Lord of the Wings by Donna Andrews is the 19th cozy mystery in the Meg Langslow series set amidst the spooky Halloween festival that's overtaken Caerphilly, Virginia (available August 4, 2015).
Donna Andrews’ nineteenth Meg Langslow Mystery, Lord of the Wings, finds her fictitious town of Caerphilly, Virginia smack in the middle of a ten-day Halloween festival. Nobody in Caerphilly does anything by halves, so it’s hardly a surprise that Meg’s neighbors have turned decorating for the festival into a bit of an arms race:
…this year, Caerphillians had applied to their Halloween decorating the frenzy they usually saved for Christmas. The local craft store had made valiant efforts to keep up, pumping tons of black and orange decorations into the local economy. The more energetic house holders had made pilgrimages to larger craft stores and Halloween emporiums in Richmond and Washington, D.C., and not long ago, at one of Trinity Episcopal’s potluck suppers, I’d spotted two matrons off to one side, in furtive conversation. I sidled close enough to eavesdrop and found that one was lending the other her collection of mail order catalogs with a good selection of Halloween merchandise.
But Meg and company are less concerned with residents using props to turn their homes into the stuff of nightmares than they are with the actual horrors popping up all over town. Assaults, break-ins, dead bodies—the powers that be are determined to put an end to it all before anyone else gets hurt (or, more importantly, the mayhem starts scaring away the tourists).
If you ask me, good holiday mysteries are hard to come by; too often, pomp detracts from plot, circumstance upstages character, and the end result feels more like fan-fiction than a full-fledged book. Such is not the case with Lord of the Wings, though, largely because of the balanced approach Andrews takes to her tale. The trappings may be over-the-top in their Halloweeniness (and delightfully so), but the crimes plaguing Caerphilly are not; in fact, the actual mystery makes only subtle—and occasionally punny—nods to the holiday backdrop.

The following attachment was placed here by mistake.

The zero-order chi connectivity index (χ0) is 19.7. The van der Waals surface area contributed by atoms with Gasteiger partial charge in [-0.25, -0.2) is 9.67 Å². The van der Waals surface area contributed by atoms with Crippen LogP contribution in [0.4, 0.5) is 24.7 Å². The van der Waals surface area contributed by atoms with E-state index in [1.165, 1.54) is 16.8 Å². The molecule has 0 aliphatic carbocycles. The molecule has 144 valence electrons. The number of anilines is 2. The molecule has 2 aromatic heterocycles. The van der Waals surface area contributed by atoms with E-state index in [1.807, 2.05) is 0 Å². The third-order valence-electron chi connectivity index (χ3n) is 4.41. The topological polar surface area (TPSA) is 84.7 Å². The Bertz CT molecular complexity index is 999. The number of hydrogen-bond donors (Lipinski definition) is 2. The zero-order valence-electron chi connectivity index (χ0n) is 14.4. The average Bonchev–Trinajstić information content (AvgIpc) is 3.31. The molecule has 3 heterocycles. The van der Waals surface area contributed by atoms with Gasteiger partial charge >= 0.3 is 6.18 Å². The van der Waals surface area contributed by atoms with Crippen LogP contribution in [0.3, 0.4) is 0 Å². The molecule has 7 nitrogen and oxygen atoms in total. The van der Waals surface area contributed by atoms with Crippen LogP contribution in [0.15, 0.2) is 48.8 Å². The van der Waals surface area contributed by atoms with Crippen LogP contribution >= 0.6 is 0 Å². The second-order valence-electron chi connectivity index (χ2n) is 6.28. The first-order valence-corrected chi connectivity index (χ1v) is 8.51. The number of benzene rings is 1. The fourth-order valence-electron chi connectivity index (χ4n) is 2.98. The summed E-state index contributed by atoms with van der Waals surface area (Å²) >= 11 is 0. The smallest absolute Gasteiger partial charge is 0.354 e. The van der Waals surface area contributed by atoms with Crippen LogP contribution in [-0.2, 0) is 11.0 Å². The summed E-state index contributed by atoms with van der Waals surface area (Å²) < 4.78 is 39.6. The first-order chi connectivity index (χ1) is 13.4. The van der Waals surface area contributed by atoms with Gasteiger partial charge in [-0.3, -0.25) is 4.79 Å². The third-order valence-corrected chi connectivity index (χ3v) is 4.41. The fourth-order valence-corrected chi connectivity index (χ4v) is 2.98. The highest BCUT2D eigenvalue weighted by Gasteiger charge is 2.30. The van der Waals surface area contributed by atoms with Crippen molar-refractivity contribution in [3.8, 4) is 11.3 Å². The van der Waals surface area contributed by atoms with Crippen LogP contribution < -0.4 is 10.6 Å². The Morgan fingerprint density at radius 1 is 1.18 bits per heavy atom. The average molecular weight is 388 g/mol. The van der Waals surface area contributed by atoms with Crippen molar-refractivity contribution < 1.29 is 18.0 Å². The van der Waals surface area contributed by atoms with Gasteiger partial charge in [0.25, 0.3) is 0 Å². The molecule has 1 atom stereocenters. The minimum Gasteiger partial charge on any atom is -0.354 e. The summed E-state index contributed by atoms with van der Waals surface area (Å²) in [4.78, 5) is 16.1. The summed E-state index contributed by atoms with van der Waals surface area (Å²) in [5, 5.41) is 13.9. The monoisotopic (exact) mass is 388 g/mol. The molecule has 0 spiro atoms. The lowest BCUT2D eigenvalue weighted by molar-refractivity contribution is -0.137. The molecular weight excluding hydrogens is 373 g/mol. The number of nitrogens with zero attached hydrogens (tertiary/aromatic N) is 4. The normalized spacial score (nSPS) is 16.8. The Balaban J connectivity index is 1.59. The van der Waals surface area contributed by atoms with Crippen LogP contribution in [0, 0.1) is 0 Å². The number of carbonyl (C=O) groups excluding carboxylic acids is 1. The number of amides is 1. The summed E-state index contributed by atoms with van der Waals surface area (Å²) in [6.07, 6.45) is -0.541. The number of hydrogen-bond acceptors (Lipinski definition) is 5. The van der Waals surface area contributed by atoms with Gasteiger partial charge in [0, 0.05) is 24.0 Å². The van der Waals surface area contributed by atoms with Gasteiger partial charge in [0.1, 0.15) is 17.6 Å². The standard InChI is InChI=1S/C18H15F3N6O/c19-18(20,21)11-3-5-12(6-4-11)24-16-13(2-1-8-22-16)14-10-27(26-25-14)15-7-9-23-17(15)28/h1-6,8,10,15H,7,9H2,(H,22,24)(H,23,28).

For example, while most Caerphillians are focused on putting literal skeletons on display, at least a couple are preoccupied with keeping figurative ones tucked out of sight:
“Mrs. Paltroon, aware of her family secret, and fearing that the deterioration of the painting was about to strip away her claim to being descended from a Revolutionary War hero, attempted to sneak into the museum after hours to steal it back?”
Granted, Chief Burke isn’t 100% sold on the notion of Mrs. Paltroon as Caerphilly’s Most Wanted, but he’d be remiss if he didn’t entertain the idea. (The protection of family skeletons as motive for a Halloween-set crime spree? Word-play genius.)
It also doesn’t hurt that Andrews’ character work is so strong. Because the residents of her fictional universe are already larger than life, they aren’t upstaged by holiday hoopla—they thrive on it. In fact some, like the town’s former medical examiner, Dr. Smoot, appear to have been waiting all series (in a coffin, perhaps?) for a book like this to come along:
“Good evening,” Dr. Smoot intoned, in his best B-movie vampire fashion.
Out beyond the fence, the tourists murmured restlessly and several camera flashes went off.
Then Dr. Smoot’s eyes lit up as he recognized us.
“Meg! And Michael! Thank goodness you’re here!” Actually, it sounded more like “thank goodneth,” because Dr. Smoot was wearing a particularly prominent set of vampire fangs. Rumor was that the fangs were permanent— fang-shaped crowns created by a Goth-friendly dentist in New Orleans—but no one had had the nerve to ask, so everyone in town was obsessed with peering at Dr. Smoot’s mouth to see if the rumors were true.
With Lord of the Wings, Donna Andrews has crafted a holiday-themed cozy where you don’t have to choose between style and substance; you can revel in the pageantry and solve a cleverly plotted mystery, too.
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Katrina Niidas Holm loves mysteries. She lives in Maine with her husband, fabulously talented pulp writer Chris F. Holm, and a noisy, noisy cat. She writes reviews for Crimespree Magazine and The Maine Suspect, and you can find her on Twitter.